Upper-airway ultrasound is a quick, non-invasive, and reliable tool to enhance the management of the airway in situations when the anatomy can be altered by trauma (J Intensive Care 2016;4:52). When used during intubation, the endotracheal tube (ETT) can be seen during placement in real time. This can be seen as a vertical artifact at the level of the mucosa-air interface, the appearance of a double-track sign (representing the visualization of the anterior part of the ETT in the esophagus), or the presence of sliding when the ETT touches the anterior wall of the trachea. The ability to confirm in real time the passage of the ETT could be lifesaving in situations where copious amounts of blood or secretions are present or when intubating over a bougie or laryngeal mask airway. Esophageal intubation can also be identified with POCUS; this is seen as the sudden appearance of a “double tracheal sign” and has been shown to be 100% specific for esophageal intubation (J Ultrasound Med 2011;30:671-6) (Figure 1). Airway POCUS can also be helpful during traumatic cardiac arrest where capnography or end-tidal carbon dioxide measurement (ETCO2) may be faulty (Arch Acad Emerg Med 2021;9:e68).


Figure 1: A) The trachea appears on the left, and collapsed esophagus can be seen on the right. B) After esophageal intubation, the trachea remains on the left but now the esophagus gets distended by the ETT, showing the “double trachea” or “double hump” sign.

Cricothyroidotomy is a lifesaving procedure in the “cannot intubate, cannot ventilate” situation. Airway POCUS facilitates the identification of anatomical landmarks necessary to perform an emergency cricothyrotomy, improving accuracy in accessing the trachea with an improved first-pass success rate (A&A Pract 2019;13:382-5).

“The FAST protocol now includes the examination of the chest to assess for pneumothorax, now known as E-FAST. More recently, POCUS has moved well beyond the E-FAST, providing potential value for diagnosis and management of trauma patients.”

Gastric POCUS is a recent application applicable in the emergency setting to objectively assess gastric content and the risk of aspiration (BJA Educ 2019;19:219-26). The assessment of gastric content with ultrasound guidance is easy to perform and interpret with a significant impact in decision-making in the perioperative setting. Trauma patients are considered at high risk of aspiration due to delayed gastric emptying and unknown fasting status when unable to provide accurate information. A recent study on anesthesiologists’ clinical judgment on fasting accuracy in urgent surgical patients compared to gastric ultrasound showed a poor to moderate performance of clinical judgement for the diagnosis of full stomach with a misdiagnosis in 55% of cases (Anaesth Crit Care Pain Med 2021;40:100836).

Traditionally, urgent trauma patients were classified as full stomach, requiring rapid-sequence induction (RSI) for intubation and/or general anesthesia. Gastric POCUS showed a change in anesthesia management for 31.1% of trauma patients, supporting its use in the evaluation of fasting status in this population, avoiding the possible adverse effects of RSI and facilitating the use of regional anesthesia techniques (BMC Anesthesiol 2021;21:140).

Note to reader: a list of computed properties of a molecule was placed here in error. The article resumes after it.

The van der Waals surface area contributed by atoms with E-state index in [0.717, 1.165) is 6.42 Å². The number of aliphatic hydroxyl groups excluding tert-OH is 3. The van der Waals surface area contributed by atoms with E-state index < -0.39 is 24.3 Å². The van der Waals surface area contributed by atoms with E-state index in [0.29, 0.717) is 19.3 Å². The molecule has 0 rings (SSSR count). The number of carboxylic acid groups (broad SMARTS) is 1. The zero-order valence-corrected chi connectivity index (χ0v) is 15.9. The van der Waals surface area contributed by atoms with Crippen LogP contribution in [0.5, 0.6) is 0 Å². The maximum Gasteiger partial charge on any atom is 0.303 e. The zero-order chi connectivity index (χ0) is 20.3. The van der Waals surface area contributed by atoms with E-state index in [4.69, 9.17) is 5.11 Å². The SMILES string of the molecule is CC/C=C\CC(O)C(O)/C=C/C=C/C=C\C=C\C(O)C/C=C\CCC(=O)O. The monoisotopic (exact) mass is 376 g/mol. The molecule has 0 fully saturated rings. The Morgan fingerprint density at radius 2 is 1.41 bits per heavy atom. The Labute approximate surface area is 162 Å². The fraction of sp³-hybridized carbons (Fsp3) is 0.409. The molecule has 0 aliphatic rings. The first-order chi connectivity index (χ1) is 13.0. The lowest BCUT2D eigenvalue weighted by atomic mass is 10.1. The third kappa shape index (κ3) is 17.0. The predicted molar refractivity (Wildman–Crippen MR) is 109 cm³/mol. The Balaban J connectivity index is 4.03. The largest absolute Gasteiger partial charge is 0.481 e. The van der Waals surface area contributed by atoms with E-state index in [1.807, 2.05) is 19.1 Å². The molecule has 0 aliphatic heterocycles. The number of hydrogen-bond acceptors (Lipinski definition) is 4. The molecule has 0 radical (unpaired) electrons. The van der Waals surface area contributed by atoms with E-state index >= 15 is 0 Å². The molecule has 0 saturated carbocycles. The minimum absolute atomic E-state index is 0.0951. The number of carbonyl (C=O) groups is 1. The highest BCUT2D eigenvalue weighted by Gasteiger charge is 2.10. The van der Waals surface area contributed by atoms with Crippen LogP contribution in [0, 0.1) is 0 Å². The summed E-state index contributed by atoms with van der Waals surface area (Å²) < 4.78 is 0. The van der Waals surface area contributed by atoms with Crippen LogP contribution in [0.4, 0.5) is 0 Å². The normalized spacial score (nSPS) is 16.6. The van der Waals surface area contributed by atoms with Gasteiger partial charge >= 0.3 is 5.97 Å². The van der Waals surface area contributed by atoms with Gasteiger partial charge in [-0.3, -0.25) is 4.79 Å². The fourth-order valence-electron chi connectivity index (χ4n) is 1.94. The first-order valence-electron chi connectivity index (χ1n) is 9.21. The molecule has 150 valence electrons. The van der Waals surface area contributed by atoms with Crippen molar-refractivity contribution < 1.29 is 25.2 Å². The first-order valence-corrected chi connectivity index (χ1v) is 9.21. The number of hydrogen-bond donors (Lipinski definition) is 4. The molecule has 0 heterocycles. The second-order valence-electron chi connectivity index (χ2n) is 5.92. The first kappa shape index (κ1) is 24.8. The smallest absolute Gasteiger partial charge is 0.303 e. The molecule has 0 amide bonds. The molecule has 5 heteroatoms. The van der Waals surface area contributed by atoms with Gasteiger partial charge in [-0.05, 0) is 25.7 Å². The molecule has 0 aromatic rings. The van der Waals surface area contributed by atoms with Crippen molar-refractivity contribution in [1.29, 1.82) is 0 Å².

Transesophageal Echocardiography has been traditionally performed by cardiovascular anesthesiologists. Although an examination with transthoracic echocardiography (TTE) is a useful application of POCUS, it also has different limitations within the perioperative and critical care settings. Mechanical ventilation, body habitus, and the sterility of the surgical field can make the use of TTE challenging during the initial resuscitation period. TEE offers better visualization of cardiac anatomy and hemodynamic assessment, improved diagnostic accuracy, and real-time assessment during resuscitation. For critically injured patients with undifferentiated shock despite appropriate resuscitation, TEE can provide valuable real-time information regarding volume status, right and left heart function, and causes of obstructive shock like cardiac tamponade or massive pulmonary embolism. Burns et al. reported TEE abnormalities in almost 66% of acutely injured patients during their resuscitation, many of them with “acceptable” traditional monitoring parameters (A&A Case Rep 2016;6:387-90).

Blunt chest trauma-related injuries to the heart and great vessels might not be easy to diagnose in the unstable patient. Those injuries are usually encountered in patients with a sudden acceleration-deceleration injury mechanism. Contrast-enhanced computed tomography (CT) and magnetic resonance imaging (MRI) might be required to confirm a diagnosis, but in the unstable patient, imaging requiring transportation may be not feasible. The use of TEE has a similar specificity and sensibility in diagnosing blunt traumatic aortic injuries as compared to CT and MRI (J Emerg Med 2020;59:418-23). TEE is also useful to identify different injuries associated with blunt and open chest trauma such as cardiac rupture, papillary muscle avulsion, aortic valve rupture, cardiac contusions, intracardiac shunts, and fragmentation of projectiles.

To date, there are very few TEE protocols described for trauma resuscitation. Teran has described a focused TEE protocol for resuscitation in the emergency department and critical care that includes four basic TEE views (mid-esophageal four chamber, mid-esophageal long axis, bi-caval, and trans-gastric short axis) that are quick and easy to obtain and interpret during resuscitation (Emerg Med Clin North Am 2019;37:409-30). We suggest the use of a similar resuscitation TEE approach adapted to fit the specific needs of the unstable trauma patient, including the basic four views with additional views of the ascending and descending aorta as well as basic doppler applications (Table).